Every year, for the Westword Music Showcase, we enlist our army of Backbeat wordsmiths to host various stages, and, in addition to their emcee obligations, we ask them to pull double duty (or triple-duty in some cases) and also write up the acts that appear on their individual stages. Josiah Hesse hosted the Vinyl Main stage. Page down to read his thoughts and see some photos.
Unlike all the poor souls sweating it out at the mainstage, the day began coolly over at the Vinyl mainstage. The dark room was chilled and pleasant when the noon kickoff of Showcase rolled around. The Manxx got things started and delivered a killer set of poppy girl thrash, keeping the energy high and infecting the early crowd with an optimism that this was going to be one bad-ass musical festival.
While the Manxx did an impeccable job of getting everyone in the mood, it would be another two hours before Vinyl mainstage really took off. Glass Homes were unfazed by the sparser early afternoon crowd, and pounded out a tight, undeniable set of melodic aggression, featuring a generous amount of synth and drum loops and a killer bass lacquered in heavy distortion.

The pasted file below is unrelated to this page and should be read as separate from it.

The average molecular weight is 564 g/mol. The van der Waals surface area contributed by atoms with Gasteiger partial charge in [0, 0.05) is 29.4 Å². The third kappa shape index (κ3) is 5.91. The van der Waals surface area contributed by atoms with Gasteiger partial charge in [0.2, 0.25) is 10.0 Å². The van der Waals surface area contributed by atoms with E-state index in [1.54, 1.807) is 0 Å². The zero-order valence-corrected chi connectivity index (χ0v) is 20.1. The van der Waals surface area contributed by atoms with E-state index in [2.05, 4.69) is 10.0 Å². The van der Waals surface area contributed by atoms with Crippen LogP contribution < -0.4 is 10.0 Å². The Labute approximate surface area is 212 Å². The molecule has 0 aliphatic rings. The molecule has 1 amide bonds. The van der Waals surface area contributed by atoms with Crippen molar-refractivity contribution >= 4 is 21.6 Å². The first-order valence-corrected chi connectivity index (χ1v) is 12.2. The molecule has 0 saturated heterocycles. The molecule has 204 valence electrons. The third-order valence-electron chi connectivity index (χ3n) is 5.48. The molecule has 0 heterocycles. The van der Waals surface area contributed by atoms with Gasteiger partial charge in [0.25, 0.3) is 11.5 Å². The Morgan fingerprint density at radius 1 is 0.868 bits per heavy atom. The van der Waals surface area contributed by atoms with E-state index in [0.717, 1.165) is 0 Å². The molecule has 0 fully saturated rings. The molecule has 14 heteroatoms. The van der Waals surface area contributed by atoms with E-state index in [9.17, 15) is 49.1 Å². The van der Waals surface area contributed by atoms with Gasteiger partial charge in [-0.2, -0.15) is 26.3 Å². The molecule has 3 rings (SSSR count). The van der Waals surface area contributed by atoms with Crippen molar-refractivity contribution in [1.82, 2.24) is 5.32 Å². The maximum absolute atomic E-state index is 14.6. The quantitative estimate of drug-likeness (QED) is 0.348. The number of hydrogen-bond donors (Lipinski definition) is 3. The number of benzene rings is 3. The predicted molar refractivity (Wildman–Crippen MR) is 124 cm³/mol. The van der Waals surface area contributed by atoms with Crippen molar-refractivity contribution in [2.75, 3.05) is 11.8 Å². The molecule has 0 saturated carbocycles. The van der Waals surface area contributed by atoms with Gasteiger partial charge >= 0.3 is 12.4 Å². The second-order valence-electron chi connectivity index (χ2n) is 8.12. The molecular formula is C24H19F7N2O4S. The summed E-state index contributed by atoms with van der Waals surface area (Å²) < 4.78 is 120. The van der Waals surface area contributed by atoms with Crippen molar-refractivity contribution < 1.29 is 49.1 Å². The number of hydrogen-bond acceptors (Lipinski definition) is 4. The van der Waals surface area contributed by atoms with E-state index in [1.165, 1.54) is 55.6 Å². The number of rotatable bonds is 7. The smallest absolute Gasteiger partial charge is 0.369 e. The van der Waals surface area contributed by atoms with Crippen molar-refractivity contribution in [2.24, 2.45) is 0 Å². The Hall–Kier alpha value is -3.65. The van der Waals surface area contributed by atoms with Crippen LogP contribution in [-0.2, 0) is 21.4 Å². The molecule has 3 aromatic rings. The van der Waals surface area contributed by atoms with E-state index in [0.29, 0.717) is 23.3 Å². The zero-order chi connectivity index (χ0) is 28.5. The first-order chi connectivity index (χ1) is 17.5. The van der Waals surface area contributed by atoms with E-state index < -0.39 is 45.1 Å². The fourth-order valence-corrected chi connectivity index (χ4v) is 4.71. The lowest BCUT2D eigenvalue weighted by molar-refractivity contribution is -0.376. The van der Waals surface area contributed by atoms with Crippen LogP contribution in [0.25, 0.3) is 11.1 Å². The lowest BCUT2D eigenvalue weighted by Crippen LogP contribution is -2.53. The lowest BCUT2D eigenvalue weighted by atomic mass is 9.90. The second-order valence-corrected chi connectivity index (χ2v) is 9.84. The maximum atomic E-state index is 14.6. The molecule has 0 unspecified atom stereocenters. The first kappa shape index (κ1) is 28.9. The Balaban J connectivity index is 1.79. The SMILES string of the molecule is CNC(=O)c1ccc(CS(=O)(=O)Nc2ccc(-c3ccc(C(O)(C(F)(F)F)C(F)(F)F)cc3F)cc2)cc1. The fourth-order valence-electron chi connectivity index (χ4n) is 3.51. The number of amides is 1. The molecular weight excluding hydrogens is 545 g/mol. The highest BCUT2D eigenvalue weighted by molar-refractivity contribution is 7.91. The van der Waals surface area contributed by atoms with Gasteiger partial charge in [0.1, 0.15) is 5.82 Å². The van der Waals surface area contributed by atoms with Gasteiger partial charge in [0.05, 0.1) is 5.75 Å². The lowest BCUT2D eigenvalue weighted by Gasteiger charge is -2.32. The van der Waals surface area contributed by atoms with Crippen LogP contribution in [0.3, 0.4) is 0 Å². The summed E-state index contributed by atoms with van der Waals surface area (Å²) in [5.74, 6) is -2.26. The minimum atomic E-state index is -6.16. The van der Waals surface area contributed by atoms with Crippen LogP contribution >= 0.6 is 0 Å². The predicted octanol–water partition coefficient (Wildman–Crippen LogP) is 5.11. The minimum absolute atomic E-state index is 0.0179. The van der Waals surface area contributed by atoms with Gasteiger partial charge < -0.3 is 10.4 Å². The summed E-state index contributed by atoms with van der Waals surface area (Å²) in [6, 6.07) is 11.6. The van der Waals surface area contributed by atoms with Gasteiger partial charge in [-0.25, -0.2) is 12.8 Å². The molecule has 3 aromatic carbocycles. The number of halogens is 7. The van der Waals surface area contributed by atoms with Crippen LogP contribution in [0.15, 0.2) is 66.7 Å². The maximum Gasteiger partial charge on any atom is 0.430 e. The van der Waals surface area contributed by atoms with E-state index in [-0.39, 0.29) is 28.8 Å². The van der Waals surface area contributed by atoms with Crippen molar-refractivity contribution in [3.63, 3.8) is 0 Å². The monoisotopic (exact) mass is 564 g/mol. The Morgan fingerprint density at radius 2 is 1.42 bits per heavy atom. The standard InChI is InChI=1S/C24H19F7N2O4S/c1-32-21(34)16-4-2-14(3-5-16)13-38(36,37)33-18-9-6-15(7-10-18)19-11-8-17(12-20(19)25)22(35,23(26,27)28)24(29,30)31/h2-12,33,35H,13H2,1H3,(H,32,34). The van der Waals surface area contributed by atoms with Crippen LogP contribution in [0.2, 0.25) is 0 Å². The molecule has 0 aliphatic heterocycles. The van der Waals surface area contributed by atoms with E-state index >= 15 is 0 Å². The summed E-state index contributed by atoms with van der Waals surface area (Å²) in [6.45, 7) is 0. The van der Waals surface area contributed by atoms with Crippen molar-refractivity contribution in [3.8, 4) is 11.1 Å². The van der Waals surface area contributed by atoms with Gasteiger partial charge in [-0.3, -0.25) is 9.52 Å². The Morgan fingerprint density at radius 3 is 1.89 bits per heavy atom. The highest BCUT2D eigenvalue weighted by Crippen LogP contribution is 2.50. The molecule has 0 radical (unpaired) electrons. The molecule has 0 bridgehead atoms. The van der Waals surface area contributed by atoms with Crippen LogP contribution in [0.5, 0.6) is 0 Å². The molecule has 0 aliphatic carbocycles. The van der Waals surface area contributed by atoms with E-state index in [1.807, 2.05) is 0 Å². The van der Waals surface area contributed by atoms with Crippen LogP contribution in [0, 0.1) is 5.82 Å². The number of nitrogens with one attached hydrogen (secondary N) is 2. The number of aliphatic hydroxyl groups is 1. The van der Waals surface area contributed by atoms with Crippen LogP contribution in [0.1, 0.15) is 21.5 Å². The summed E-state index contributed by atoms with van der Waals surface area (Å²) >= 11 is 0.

Bodies began trickling in and made up a decent crowd by the time M & the Gems took the stage at 1:30. Looking charming in white sailor cap and floral print dress, Gems frontwoman Maria Kohler hypnotized the crowd with her groove, moving herself in a manner that recalled Bonnie Raitt with considerably more style.
M & the Gems were a welcome mid-tempo band after the raw aggression of the Manxx and Glass Homes, attracting crowds in from the heat with their sparse, accessible songs. Things picked up considerably with the crowd-pleasing cover of T-Rex's "20th Century Boy," that had Kohler singing "I Wanna Be Your Boy" in characteristic gender-bending fashion.
There was no denying that the mass influx of fans that came through the door around two o'clock came specifically for the Don'ts and Be Carefuls. While I introduced the band, singer Casey Banker (looking like he'd fallen out of a Bible play in sandals, beard and white shorts) lifted up the back of my shirt with the neck of his guitar, as if trying to peak under my skirt.
The crowd enthusiastically packed the room, with cute, stylish girls dancing up front and singing along to every number. While M & the Gems provided a chilled out mist of reviving grooves, the DBCs forked out the dance-party summer jams needed to get this music festival's wheels a-turnin'.
Fingers of the Sun were the ideal follow-up at three o' clock, opening with the appropriate seasonal number, "The Leaves Were So Green." Fingers had only recently returned from a two-week West Coast tour, and the incessant gigging showed in the band's harmonious delivery of songs old and new. "This song is from our new EP," said singer Suzi Allegra, "which some people don't like -- but they can fuck off."